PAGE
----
Things can’t be allowed to go back to normal this summer, even if deaths stay at zero all throughout June, July, and August, because the Great Reset is not yet complete. 'Build Back Better' requires more demolition. That requires more lockdowns. And that requires a rewriting of recent history.

Johnson says the lockdown was responsible for bringing cases and deaths down, but in fact ‘cases’ – so defined – peaked on December 29, before the lockdown was introduced. And, if what Johnson says is correct, why did cases and deaths also fall in countries which had no lockdown?

In Belarus on January 3, 1,387 new cases were recorded; by mid-March, the figure was down to 876. In Russia, meanwhile, cases have fallen from 29,499 on December 24 to 8,202 on April 14. Deaths, which hit 579 on December 31, were down to 270 on April 12. And even though there has been a recent increase in cases in Sweden deaths with Covid there fell from 474 on 20th January to zero on 2nd April.

What we see is a usual seasonal pattern for upper respiratory tract infections. Invariably, the worst weeks of the year for mortality from such infections in the northern hemisphere – and indeed for deaths in general – are late December and early January. In 2019, the Daily Telegraph reported how January 6 was the deadliest day of all in the UK, with an average of 1,732 deaths between 2005 and 2017. Yet in January 2021 we were expected to see a high level of deaths at the start of a new year as something quite out of the ordinary.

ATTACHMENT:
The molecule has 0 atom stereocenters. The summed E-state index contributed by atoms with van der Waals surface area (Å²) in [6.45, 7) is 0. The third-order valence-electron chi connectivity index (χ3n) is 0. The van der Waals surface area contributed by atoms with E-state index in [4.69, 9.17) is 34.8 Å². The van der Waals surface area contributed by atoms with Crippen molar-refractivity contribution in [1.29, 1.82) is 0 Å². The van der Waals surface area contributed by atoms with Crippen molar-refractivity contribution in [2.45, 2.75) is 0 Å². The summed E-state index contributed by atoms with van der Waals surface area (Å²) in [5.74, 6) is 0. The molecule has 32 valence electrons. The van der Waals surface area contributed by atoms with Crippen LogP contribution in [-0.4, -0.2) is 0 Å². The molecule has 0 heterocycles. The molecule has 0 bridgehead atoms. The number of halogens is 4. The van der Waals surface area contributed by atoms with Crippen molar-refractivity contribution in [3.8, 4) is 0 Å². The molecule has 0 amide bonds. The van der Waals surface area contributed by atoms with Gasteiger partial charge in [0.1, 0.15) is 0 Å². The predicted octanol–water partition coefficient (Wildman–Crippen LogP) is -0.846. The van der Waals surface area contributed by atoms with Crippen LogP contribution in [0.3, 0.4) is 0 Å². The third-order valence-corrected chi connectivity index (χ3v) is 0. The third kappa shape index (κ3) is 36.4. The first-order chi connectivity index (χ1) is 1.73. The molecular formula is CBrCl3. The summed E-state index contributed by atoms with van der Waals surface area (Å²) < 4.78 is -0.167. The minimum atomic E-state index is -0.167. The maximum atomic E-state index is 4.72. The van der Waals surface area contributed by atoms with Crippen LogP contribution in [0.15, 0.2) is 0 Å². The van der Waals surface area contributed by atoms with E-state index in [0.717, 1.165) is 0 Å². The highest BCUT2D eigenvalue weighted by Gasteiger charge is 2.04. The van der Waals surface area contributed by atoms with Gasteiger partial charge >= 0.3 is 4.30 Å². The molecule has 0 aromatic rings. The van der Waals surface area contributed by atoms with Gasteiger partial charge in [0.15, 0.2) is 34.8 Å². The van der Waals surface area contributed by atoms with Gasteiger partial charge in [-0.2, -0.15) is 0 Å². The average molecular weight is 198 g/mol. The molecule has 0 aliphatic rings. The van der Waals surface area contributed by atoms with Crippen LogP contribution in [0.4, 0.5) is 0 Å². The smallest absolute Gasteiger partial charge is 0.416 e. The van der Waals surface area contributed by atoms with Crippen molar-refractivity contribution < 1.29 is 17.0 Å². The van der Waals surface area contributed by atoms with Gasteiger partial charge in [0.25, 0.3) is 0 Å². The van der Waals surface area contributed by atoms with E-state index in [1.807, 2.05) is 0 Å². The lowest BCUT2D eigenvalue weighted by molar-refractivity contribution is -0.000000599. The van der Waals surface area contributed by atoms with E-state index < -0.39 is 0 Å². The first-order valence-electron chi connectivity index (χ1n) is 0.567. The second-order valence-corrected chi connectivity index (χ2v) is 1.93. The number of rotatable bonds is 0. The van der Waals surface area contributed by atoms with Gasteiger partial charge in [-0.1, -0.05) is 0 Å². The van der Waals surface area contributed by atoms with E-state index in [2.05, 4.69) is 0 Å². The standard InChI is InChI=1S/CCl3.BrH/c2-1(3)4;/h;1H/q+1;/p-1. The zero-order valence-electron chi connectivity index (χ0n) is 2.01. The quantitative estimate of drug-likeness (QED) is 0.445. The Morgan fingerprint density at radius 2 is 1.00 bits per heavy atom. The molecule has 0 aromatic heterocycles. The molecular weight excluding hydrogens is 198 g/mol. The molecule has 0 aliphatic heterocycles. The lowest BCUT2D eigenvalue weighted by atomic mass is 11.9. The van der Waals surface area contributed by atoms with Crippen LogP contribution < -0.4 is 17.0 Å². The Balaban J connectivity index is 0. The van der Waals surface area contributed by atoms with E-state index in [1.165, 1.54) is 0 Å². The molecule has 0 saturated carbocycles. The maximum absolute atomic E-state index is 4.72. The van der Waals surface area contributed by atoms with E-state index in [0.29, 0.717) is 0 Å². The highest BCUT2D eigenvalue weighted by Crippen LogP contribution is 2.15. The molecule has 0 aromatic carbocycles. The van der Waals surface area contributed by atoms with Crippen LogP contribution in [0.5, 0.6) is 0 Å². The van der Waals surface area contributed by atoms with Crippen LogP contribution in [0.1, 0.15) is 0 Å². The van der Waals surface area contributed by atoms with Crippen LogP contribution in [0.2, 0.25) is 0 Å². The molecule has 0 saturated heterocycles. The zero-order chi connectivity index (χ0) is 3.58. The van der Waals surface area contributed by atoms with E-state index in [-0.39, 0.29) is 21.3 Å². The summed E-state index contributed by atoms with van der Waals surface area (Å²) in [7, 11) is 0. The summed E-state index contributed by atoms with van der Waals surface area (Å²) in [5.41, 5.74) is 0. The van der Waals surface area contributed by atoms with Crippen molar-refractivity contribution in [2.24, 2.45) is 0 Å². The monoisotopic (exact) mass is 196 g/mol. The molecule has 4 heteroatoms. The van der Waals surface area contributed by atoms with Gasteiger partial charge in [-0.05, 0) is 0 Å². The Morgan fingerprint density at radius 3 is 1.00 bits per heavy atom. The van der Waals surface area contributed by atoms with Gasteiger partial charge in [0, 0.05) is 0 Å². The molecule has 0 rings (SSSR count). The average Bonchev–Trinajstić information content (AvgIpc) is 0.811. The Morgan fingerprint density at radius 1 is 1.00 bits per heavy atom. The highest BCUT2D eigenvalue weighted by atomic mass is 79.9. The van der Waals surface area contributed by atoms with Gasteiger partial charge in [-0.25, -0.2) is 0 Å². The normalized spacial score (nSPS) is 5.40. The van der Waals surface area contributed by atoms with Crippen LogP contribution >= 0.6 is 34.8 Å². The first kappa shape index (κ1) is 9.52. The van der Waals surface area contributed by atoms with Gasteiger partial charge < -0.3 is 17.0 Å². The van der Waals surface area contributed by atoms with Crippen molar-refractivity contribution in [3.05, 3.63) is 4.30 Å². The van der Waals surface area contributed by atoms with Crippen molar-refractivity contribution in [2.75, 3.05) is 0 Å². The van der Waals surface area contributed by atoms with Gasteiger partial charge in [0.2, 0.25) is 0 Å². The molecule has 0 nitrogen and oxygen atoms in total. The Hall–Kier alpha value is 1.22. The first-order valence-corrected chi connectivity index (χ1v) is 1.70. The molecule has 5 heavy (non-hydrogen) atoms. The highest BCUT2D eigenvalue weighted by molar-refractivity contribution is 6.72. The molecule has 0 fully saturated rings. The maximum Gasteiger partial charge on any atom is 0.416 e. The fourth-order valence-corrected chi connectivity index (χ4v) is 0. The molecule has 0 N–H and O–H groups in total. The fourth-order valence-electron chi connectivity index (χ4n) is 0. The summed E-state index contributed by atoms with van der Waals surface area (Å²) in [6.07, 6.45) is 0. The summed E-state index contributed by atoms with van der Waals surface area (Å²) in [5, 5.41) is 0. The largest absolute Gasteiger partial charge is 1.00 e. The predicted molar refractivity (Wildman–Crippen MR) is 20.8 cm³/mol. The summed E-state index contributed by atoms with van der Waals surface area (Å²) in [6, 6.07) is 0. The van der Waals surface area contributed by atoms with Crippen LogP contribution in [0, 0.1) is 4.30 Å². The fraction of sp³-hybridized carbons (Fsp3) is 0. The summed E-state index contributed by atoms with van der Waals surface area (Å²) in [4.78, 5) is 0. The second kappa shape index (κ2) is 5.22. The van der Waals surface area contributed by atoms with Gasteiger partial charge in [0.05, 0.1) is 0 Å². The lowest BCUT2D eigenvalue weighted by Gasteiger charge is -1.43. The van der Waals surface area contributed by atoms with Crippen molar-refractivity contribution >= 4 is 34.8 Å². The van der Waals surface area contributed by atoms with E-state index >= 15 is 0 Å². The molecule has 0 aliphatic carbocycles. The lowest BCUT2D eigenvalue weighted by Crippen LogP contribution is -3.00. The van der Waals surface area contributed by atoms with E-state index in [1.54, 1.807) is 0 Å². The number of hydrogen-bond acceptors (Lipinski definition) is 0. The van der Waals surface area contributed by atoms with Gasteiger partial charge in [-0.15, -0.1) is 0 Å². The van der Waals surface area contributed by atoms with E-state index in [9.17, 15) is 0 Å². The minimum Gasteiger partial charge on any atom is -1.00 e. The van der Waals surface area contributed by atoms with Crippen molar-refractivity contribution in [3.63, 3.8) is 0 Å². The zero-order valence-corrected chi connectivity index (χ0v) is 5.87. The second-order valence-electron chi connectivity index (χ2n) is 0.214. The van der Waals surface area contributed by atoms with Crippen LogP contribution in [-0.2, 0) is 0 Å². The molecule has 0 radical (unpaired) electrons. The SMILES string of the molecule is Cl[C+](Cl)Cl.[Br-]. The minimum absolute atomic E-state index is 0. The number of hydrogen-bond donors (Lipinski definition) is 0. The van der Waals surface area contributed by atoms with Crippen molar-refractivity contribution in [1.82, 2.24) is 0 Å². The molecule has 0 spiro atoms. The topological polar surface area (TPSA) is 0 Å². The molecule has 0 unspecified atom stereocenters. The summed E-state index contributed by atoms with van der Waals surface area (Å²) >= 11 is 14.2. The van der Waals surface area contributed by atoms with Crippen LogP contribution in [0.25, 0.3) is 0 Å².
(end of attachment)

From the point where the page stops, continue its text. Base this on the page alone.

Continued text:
The UK government surely knew that by imposing a lockdown on January 4 they would later be able to claim credit for said lockdown reducing deaths, which naturally would have fallen anyway.

Johnson’s praise of the last lockdown suggests to me that he wants to do it all over again. Will he get away with it? The next few weeks will be crucial. Public opposition to the ‘New Abnormal’ is growing, and there’s another big protest march planned for April 24 in London. The official government narrative on Covid in the UK is unravelling at a rate of knots; only this week, pro-Conservative Party newspaper the Daily Telegraph reported – on its front page – that almost a quarter of recent registered Covid deaths were not actually caused by the virus.

Also on rt.com As Boris Johnson announces Britain’s ‘great reset’, were the Covid ‘conspiracy theorists’ right all along?

Meanwhile, every day we read of the terrible consequences of the lockdown – and the enormous backlog of non-Covid medical operations, which has now reached 4.7 million.

It is obscene, given the damage they have done to the country’s health, wealth, and morale, that anyone could be planning another lockdown in the autumn. But all the signs are that the UK government, hell-bent on using a virus as the cover for implementing a dystopian, authoritarian, globalist 'Great Reset’, is doing just that.  

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The statements, views and opinions expressed in this column are solely those of the author and do not necessarily represent those of RT.